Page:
• Effectiveness. We don't know the degree to which the antibodies provide immunity and protection.
  • Consistency. We don't know how consistently these antibodies provide protection from person to person.

If Ab testing in the workplace is used, it should be accompanied by a clear explanation of what the results might indicate about the employee's past health and what they do not indicate about the employee's present and future health status.

SOURCE: Musselman, K. (29 May 2020) "Antibody Testing for COVID-19 in the Workplace" (Web Blog Post). Retrieved from

As Coronavirus Spreads, Managers Ask How to Handle Telecommuting

With the Coronavirus spreading throughout larger cities in the United States, employers are looking at various ways to keep the workplace and employees safe and healthy. Many employers are turning to remote work to support these efforts. Read this blog post from SHRM to learn more about supporting remote work.

As the coronavirus continues to spread through the U.S.—so far infecting at least 162 people and causing 11 deaths—many employers are considering telling or have already told their employees to work from home. In China, where the virus was first identified, millions of people are working remotely.

But there are technological, process, security, workers' compensation and even tax considerations employers must keep in mind to support remote work.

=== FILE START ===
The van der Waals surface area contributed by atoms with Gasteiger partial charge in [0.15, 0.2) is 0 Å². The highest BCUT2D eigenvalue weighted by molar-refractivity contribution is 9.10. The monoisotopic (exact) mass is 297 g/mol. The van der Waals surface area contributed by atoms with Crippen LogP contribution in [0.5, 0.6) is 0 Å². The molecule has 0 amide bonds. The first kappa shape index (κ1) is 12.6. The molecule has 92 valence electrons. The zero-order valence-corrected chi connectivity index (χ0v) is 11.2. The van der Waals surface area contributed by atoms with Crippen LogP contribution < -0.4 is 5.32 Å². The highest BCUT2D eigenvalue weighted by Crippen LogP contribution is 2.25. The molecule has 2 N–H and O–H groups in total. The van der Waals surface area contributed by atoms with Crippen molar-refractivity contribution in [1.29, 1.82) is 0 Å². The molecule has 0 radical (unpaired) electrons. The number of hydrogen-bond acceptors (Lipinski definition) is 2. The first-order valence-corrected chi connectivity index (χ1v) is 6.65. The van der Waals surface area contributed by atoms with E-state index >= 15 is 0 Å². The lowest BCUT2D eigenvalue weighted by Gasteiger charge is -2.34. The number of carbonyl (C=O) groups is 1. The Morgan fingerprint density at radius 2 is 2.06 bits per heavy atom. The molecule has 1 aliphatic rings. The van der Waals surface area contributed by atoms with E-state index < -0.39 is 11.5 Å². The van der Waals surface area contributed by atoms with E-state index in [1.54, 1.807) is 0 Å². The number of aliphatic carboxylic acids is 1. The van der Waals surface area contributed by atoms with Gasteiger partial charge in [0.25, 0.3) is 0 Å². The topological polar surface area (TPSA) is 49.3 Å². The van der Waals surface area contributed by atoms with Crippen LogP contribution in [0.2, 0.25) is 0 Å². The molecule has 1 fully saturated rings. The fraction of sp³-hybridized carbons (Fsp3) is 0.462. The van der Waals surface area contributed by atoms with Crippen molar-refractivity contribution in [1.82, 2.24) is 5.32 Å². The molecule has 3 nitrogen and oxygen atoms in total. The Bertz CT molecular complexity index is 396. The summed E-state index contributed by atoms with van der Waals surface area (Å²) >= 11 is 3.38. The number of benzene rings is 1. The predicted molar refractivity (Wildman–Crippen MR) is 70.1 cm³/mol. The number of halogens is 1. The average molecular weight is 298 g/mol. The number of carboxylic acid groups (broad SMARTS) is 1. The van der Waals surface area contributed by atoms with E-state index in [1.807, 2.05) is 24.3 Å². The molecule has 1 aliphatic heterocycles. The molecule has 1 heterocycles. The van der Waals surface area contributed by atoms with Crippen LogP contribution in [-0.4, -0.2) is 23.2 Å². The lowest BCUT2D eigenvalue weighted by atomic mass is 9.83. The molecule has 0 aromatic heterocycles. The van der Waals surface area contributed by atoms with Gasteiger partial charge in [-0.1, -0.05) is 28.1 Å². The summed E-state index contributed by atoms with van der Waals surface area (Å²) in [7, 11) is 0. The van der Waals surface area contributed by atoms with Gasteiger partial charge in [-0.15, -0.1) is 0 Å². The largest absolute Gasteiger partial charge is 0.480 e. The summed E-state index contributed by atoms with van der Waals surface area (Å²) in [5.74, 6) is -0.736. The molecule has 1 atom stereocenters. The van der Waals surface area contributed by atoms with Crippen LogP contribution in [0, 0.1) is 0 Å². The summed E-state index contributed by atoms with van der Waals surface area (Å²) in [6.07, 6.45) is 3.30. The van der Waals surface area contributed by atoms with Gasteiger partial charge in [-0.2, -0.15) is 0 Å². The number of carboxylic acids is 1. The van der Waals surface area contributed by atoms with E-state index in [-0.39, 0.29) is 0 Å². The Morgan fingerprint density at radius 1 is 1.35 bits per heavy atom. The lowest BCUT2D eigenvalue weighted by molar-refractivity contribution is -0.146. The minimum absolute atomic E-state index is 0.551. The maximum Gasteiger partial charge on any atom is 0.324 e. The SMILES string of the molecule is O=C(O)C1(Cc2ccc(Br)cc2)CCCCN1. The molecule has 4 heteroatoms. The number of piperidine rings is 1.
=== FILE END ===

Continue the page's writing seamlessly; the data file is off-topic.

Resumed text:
How to Create an Effective Teleworking Program

One of the first tasks for those who plan to manage teleworkers is deciding who on staff may be eligible for telework. Once that's decided, managers should keep in mind the following best practices.

SHRM's Remote Work Resource Center

These resources can help employers set up flexible work arrangements. They include a sample telecommuting application form and telecommuting policy and information about whether telecommuters are covered under workers' compensation.

Considering a Remote Work Policy? Consider This

Have you checked whether your workers' compensation policy covers remote employees? Do you have technology that lets you see your remote workers during meetings? Do you micromanage a remote worker more than the people who sit beside you, simply because you can't see what the remote worker is doing? Those are questions that HR departments should address to create a telecommuting program.

Technology to Support Remote Workers Evolves

In addition to videoconferencing programs, file-sharing platforms, and project management and time-tracking tools, new adaptive analytics and secure data-access technologies are helping employees who work from home or other locations outside the office.